Maybe iTunes is just a little too graphic for your tastes, what with all those buttons and icons.
If you long for the days when your software was controlled only by words typed to your computer, or if you're the kind of person who insists that the only true way to view the Web is through lynx, then Daniel Choi's free ViTunes may be just what the sysadmin ordered.
ViTunes--which, the website helpfully informs users, is pronounced "vee-eye-tunes"--is a plug-in that lets you control iTunes from inside the command-line text-editor Vim.
The program is aimed at developers who spend much of their time in Vim, as the developer puts it, "probably in a state of productive bliss." Instead of having to toggle out of the app and--heaven forfend--use the mouse or trackpad to interact with iTunes, users can instead just hit keyboard shortcuts in Vim to quickly navigate their iTunes library, play songs, adjust volume, manage playlists, and even buy music from Amazon's MP3 store.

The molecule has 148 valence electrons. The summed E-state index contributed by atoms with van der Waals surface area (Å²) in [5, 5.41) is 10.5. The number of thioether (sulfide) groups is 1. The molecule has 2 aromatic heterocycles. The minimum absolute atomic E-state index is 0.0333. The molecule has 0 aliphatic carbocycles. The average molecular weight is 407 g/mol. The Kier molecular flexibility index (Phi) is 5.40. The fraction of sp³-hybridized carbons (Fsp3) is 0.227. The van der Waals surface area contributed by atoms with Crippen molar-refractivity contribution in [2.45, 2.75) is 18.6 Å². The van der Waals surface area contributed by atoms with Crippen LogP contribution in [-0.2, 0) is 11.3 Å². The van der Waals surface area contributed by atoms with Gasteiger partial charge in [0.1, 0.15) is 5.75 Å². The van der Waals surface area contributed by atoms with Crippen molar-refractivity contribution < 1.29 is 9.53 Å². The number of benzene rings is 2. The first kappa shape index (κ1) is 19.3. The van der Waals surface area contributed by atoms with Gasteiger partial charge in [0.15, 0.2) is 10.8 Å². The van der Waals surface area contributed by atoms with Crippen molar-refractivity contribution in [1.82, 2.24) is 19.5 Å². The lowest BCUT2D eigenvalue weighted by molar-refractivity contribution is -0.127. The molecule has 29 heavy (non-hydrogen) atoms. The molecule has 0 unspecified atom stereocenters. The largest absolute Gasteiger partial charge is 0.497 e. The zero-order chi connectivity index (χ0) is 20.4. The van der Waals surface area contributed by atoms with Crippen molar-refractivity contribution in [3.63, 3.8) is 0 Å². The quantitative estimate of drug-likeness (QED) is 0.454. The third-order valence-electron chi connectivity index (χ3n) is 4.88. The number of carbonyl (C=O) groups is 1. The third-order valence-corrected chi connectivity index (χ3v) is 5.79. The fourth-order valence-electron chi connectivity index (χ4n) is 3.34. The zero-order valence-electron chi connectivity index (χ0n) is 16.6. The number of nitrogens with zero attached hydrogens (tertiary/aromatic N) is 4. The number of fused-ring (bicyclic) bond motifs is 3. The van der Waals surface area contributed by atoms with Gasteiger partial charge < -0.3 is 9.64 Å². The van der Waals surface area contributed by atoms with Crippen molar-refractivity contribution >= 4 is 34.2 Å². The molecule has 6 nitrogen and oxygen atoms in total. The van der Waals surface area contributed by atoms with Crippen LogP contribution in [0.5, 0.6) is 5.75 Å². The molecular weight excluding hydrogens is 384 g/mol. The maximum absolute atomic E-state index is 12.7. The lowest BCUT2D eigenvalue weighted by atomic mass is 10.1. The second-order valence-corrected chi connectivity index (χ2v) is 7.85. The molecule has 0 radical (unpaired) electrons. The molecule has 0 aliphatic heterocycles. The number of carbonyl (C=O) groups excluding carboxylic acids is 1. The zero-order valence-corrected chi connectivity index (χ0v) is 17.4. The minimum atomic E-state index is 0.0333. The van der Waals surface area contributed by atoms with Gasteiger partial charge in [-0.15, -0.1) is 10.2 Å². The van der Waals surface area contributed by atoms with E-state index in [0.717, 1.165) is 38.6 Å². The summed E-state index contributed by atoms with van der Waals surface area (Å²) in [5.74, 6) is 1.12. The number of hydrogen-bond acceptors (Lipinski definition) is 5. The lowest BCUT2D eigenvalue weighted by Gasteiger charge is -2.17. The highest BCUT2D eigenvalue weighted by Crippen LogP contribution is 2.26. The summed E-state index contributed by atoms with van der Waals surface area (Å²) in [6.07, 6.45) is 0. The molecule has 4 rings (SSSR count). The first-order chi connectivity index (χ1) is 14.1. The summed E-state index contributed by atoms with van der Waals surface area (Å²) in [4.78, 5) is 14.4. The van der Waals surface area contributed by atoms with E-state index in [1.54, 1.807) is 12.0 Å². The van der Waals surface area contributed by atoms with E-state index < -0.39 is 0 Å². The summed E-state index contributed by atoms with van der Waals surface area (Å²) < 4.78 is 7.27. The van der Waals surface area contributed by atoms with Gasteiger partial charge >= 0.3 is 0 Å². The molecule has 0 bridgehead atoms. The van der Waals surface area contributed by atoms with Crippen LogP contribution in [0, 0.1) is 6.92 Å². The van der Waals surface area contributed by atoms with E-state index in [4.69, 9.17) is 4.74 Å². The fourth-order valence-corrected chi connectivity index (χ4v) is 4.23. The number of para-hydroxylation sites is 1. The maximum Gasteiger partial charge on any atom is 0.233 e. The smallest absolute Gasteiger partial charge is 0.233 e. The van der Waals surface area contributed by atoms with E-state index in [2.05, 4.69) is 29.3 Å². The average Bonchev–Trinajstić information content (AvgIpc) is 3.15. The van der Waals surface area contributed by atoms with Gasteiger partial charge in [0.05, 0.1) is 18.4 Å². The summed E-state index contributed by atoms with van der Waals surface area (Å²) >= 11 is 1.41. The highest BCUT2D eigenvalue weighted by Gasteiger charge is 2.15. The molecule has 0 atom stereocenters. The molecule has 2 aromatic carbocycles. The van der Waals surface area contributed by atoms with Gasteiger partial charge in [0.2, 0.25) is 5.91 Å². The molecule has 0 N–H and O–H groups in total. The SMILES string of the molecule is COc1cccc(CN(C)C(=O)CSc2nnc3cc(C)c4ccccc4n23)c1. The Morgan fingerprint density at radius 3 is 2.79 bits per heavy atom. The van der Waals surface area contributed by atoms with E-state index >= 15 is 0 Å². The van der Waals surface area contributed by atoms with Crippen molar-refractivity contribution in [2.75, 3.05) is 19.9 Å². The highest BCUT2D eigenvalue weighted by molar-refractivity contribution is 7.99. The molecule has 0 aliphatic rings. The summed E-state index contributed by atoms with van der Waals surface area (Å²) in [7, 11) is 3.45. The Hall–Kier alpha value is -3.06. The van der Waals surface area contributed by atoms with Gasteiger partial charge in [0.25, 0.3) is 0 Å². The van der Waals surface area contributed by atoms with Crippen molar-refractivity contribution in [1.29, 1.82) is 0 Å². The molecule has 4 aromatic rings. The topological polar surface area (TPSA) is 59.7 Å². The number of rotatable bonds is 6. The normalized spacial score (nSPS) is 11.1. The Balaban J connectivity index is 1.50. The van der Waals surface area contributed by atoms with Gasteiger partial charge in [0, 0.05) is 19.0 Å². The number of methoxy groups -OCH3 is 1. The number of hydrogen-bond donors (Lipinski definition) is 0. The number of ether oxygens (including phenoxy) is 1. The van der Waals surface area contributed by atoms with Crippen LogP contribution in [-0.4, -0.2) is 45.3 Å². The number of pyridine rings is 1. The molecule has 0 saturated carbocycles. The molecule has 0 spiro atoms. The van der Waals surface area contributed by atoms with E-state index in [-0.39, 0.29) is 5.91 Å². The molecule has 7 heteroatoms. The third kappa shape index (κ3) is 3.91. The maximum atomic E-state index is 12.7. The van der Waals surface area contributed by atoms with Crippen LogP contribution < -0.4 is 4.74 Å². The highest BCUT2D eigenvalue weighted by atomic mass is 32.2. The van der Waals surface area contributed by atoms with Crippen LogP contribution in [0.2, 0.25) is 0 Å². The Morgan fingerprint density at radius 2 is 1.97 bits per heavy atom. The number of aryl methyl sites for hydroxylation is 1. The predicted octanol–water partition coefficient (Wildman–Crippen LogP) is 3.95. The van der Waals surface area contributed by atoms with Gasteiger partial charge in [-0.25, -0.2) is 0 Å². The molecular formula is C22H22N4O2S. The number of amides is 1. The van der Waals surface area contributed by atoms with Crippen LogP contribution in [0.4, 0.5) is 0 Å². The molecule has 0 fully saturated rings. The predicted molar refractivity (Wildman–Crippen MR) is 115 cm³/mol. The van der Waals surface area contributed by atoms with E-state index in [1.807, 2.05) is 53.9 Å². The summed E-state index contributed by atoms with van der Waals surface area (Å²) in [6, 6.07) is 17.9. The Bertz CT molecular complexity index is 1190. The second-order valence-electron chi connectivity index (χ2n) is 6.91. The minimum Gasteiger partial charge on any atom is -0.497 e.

Among ViTunes's other features are the ability to control iTunes remotely over an SSH session and to let multiple users remotely control the same instance of iTunes (though it requires some tweaking). It's also handy for folks who may use Linux in addition to a Mac, since it can let them control their iTunes library from a Linux machine.
In order to install ViTunes you'll need Mac OS X 10.6 Snow Leopard, Ruby 1.8.6 or higher, Vim 7.2 or higher, and a little bit of command-line knowledge--which, if you have even the slightest interest in this program, you probably already have.